TW: heterosexism, custody dispute
Let’s talk about how a lesbian couple is being sued for cohabitating in Texas. The logic behind this is that the father of at least one of the two children both of them are raising has the right to sue them for cohabiting together along with the child without being married. Such stipulations are common in many parts of the US as conditions for a divorce, so while this is a particularly public iteration of this phenomenon, the threat of this is a real issue that confronts many queer families.
To pick this apart, the problems here run deep. Cohabitation (widely defined as making a specific property the default sleeping space) is a comparatively odd issue to focus on within divorce papers. Even for male-female couples (who can easily avoid this issue by marrying), it seems like an arbitrary line to draw in the sand. While the ostensible point is to regulate who has access to the children as a means of protection, the policy seems designed to defer power to non-cohabitating legal kin at the expense of those who live with and potentially are more important if legally unrecognized within the household. As a protective measure, it only makes sense when assuming that pre-existing legal kinship is proof of having the best interests, and consequently should have de facto veto power over the introduction of new kin in their stead. It seems more interested in guarding recognized kins’ egos than their children.
(Just when you thought legal kinship norms couldn’t get anymore patriarchal, heterosexist, and cisnormative… from here.)
But to treat this as an issue that transcends heterosexist values and bigotry specifically towards queer families is to frustratingly miss one of the broader lessons here. The very existence of a shared social space is central to many conceptions of family in the United States – and the blatant attack on that for the Price-Comptons is consequently quite recognizable. But what about the nebulous issue of custody? Following a tragic or unexpected death, what if a non-biological mother is a more desirable candidate for sole custody than a distant, perhaps even former father?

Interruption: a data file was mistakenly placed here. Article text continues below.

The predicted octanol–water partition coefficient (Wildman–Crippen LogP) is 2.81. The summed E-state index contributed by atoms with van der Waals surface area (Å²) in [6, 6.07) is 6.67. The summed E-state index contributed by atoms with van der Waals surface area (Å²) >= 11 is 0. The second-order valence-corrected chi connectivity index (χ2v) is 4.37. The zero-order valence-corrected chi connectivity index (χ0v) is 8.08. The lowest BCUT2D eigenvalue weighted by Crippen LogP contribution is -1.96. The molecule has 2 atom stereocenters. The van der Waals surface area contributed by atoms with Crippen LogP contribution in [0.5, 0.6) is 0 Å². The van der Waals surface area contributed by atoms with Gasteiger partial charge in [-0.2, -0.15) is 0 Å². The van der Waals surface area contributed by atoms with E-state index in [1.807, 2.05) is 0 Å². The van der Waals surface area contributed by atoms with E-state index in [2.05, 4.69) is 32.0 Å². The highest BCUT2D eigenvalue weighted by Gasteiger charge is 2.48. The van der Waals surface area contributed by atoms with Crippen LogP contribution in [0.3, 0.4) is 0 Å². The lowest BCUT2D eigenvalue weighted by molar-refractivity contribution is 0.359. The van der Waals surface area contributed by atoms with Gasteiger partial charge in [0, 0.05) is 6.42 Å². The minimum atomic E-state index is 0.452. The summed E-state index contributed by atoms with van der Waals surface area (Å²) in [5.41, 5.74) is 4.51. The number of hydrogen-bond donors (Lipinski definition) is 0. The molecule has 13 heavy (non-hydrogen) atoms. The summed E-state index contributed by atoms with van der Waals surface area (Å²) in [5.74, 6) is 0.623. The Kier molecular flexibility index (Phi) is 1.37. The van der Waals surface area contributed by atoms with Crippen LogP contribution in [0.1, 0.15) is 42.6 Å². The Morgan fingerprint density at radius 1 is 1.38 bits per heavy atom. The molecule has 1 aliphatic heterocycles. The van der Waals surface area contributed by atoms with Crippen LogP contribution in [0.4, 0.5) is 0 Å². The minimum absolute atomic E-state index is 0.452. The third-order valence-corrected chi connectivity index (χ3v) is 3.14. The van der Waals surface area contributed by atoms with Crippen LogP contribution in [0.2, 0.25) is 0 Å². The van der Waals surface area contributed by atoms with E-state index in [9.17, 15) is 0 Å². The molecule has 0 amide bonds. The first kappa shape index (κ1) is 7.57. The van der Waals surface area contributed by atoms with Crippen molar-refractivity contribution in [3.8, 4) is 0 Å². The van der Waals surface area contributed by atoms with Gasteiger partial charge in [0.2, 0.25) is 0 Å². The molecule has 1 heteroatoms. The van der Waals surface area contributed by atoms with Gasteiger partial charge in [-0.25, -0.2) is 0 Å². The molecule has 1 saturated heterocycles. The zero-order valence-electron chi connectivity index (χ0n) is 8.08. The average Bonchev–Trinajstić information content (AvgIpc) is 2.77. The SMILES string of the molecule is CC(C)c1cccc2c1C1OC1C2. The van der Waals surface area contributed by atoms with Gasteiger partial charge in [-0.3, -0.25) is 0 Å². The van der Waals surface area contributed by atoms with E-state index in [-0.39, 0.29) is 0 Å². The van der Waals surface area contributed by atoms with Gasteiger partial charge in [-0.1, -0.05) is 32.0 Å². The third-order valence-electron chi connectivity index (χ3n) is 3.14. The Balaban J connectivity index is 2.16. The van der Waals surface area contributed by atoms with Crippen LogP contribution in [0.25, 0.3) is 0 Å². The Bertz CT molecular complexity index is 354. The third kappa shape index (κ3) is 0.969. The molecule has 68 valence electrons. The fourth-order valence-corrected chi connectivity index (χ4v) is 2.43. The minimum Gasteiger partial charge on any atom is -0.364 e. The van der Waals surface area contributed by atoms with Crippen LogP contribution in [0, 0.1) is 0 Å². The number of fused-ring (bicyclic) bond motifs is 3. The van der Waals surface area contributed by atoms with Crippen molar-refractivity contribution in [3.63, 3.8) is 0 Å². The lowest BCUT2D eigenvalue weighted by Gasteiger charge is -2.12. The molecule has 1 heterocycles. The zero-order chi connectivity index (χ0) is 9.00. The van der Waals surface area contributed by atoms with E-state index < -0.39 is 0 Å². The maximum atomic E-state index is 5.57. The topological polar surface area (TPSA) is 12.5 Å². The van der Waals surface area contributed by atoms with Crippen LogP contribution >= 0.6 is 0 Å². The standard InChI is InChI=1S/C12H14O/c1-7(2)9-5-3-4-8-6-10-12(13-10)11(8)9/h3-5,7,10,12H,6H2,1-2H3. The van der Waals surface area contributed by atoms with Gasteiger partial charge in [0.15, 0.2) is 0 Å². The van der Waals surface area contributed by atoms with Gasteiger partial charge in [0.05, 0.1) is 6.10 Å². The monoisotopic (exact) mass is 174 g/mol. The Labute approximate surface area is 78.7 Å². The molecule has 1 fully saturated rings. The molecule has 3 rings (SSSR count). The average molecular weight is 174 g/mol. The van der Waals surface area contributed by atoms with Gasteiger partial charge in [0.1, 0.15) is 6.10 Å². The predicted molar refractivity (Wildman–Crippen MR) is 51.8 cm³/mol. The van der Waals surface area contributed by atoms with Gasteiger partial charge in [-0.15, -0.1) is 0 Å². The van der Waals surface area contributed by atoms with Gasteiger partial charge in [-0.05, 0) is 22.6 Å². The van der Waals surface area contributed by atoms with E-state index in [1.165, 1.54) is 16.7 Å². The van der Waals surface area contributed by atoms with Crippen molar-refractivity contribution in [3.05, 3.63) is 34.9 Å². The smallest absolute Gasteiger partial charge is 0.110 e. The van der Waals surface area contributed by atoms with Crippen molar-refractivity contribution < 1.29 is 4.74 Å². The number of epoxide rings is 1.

Again, unlike male-female couples, same-sex or same-gender couples can’t easily transfer custody in cases of emergency to smooth out difficult transition periods for their kids. But, what’s more, in those often contested situations, queer parents often have their standing challenged not only for their lack of biological relationship with the children, but also for simply being queer.
In essence, there is no way of guaranteeing effective social protections for queer families without providing them means of establishing kinship, which male-female couples currently have easy access to. Dismantling onerous expectations of who can sleep where at what point is clearly a good idea, but ending the discussion there ignores the unique difficulties faced specifically by queer parents.